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The division of a prose piece into lines of fixed length or into lines whose lengths correspond to the natural divisions of sense, as in manuscripts written before the adoption of punctuation.

[Greek stikhos, stich; see steigh- in Indo-European roots + -metry.]

stich′o·met′ric (stĭk′ə-mĕt′rĭk) adj.


(Poetry) the practice of writing out a prose text in lines that correspond to the sense units and indicate the phrasal rhythms
[C18: from Late Greek stikhometria. See stich, -metry]
stichometric, ˌstichoˈmetrical adj


the practice of expressing the successive ideas in a prose composition in single lines corresponding to natural cadences or sense divisions. — stichometric, stichometrical, adj.
See also: Language Style
References in periodicals archive ?
In this paper, I examine some methodological issues in Kennedy's stichometry and cast doubt on whether there is evidence to suppose a 12-part structure to Plato's works or any other basic stichometric claim.
A further problem in assessing Kennedy's stichometry is that it is not entirely clear which thesis or theses are being advanced.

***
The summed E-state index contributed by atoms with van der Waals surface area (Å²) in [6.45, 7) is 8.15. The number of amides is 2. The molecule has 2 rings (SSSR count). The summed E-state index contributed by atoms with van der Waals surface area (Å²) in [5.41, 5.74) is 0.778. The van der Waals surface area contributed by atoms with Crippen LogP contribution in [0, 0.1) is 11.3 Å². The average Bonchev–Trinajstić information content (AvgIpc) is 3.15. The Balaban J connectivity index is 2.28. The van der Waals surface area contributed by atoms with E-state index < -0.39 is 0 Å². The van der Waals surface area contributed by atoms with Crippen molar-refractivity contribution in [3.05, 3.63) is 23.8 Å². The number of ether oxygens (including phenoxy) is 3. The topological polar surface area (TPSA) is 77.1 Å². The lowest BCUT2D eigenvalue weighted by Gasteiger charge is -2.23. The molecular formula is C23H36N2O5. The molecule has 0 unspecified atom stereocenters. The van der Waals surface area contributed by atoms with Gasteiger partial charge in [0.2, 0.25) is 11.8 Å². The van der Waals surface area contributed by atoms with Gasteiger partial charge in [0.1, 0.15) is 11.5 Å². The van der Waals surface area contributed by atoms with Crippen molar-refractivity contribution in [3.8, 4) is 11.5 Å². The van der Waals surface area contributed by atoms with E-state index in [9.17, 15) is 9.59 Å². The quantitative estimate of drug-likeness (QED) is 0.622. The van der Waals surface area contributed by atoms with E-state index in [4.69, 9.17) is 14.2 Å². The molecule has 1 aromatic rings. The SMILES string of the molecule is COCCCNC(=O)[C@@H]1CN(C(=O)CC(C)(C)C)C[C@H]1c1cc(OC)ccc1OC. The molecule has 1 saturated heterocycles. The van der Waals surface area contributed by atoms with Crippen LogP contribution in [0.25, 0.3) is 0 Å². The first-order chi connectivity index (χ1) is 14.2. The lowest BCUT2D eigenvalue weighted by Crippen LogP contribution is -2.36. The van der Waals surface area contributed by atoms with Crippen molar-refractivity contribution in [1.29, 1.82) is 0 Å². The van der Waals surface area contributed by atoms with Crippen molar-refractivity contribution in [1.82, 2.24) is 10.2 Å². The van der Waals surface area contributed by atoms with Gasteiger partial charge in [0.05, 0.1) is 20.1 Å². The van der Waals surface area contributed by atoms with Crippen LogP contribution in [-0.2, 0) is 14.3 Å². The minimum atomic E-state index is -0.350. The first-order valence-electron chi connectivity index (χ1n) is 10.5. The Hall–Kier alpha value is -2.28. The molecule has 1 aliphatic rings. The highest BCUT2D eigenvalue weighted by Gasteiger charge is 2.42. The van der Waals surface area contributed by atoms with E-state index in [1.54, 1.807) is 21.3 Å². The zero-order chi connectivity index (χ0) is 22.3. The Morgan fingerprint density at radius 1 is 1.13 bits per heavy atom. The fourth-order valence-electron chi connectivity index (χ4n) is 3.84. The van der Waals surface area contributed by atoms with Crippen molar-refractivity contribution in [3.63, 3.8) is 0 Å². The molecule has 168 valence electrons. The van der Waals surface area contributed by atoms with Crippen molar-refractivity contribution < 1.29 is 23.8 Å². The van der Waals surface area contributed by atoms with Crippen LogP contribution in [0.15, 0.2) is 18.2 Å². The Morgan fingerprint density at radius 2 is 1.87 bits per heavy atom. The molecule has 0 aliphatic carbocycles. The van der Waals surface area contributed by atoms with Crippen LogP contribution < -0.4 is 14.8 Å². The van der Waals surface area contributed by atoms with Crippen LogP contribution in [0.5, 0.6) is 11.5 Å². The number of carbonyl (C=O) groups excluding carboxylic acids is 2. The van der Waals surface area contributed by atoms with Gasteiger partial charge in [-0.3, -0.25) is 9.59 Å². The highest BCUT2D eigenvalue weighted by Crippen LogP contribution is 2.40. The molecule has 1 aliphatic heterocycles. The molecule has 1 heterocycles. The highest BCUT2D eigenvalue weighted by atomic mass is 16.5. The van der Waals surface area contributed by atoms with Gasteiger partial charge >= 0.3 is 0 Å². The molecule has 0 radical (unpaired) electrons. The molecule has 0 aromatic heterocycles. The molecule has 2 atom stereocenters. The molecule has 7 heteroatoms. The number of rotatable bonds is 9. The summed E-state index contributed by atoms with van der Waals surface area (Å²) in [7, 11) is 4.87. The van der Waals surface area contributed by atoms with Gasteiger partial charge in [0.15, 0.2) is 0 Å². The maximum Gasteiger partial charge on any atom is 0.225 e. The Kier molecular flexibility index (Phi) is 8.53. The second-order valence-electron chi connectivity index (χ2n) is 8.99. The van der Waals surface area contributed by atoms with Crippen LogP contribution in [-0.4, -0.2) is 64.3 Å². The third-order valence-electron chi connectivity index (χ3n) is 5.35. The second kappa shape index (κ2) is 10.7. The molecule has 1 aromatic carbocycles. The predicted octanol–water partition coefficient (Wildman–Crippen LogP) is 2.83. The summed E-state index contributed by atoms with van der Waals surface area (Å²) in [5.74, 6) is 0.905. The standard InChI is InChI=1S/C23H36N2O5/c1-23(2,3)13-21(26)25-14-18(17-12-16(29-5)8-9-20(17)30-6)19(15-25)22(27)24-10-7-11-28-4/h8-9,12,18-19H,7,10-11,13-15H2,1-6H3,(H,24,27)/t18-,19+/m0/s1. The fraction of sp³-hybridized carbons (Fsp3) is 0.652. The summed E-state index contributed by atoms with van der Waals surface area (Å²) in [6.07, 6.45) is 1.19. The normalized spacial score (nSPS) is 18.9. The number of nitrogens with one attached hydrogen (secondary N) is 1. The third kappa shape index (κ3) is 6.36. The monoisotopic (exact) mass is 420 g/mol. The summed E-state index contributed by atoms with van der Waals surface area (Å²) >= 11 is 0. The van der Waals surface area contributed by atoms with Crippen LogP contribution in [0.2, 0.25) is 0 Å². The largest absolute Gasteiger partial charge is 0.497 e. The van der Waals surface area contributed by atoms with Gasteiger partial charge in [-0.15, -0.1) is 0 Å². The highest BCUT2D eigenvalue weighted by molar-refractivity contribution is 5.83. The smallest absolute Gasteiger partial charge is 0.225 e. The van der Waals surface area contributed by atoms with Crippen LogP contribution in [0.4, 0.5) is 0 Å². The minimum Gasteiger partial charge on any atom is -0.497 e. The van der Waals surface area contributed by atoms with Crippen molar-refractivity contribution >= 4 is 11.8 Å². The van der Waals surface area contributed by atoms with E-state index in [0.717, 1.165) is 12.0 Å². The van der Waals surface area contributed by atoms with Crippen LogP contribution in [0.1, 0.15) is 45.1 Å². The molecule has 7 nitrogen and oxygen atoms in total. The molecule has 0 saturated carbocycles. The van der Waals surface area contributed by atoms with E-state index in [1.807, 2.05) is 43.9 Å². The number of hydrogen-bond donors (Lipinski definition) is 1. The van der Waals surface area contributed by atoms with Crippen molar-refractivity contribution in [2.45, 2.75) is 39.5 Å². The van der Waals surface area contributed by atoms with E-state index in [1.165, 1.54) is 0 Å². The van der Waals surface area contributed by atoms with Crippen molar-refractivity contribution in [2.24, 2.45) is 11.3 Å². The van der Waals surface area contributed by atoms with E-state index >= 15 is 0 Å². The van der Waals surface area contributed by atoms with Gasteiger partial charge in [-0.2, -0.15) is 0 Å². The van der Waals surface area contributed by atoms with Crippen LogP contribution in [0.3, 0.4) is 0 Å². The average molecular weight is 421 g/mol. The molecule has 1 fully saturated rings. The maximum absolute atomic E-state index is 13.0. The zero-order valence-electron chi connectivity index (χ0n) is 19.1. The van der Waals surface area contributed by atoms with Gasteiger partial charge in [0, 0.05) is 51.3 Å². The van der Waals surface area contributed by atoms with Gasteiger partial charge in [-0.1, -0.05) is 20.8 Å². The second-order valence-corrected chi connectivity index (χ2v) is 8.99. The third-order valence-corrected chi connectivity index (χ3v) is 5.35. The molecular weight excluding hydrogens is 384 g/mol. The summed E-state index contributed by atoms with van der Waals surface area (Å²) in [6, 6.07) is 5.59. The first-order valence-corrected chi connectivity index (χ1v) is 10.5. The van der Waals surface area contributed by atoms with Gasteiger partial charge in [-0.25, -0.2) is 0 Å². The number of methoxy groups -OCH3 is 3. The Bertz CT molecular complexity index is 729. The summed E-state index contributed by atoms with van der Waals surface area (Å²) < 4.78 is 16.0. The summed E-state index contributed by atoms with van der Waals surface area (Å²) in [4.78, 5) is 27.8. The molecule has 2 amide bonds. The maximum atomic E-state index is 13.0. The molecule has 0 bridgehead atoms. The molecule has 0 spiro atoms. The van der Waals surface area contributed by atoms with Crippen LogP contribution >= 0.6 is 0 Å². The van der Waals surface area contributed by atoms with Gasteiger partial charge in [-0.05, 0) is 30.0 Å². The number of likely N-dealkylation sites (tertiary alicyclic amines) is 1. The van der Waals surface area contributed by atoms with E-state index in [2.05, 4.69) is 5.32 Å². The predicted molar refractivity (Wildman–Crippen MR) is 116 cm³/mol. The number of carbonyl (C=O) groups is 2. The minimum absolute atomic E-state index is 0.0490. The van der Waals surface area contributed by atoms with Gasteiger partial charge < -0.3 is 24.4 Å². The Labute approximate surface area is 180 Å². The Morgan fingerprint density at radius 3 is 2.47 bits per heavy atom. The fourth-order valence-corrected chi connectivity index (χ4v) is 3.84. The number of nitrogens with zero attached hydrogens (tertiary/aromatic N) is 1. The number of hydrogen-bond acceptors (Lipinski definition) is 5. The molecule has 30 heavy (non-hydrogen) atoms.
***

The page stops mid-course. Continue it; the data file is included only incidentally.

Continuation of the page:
The claim that stichometry confirms that our versions of Plato's texts are in good order, when it needs to assume that they are in good order to begin with, also looks distinctly circular.
Kennedy's application of stichometry to the pseudo-Platonic works, although interesting, does not prove a great deal.
As the Critias is unfinished, and we have no trace of the Hermocrates, the claim might then be that without being able to determine the length of the work, we cannot do the stichometry.
Surely Proclus, who wrote a very detailed commentary on the Timaeus and dealt with the musical aspects in great detail, would have something to say about stichometry and musical structure.

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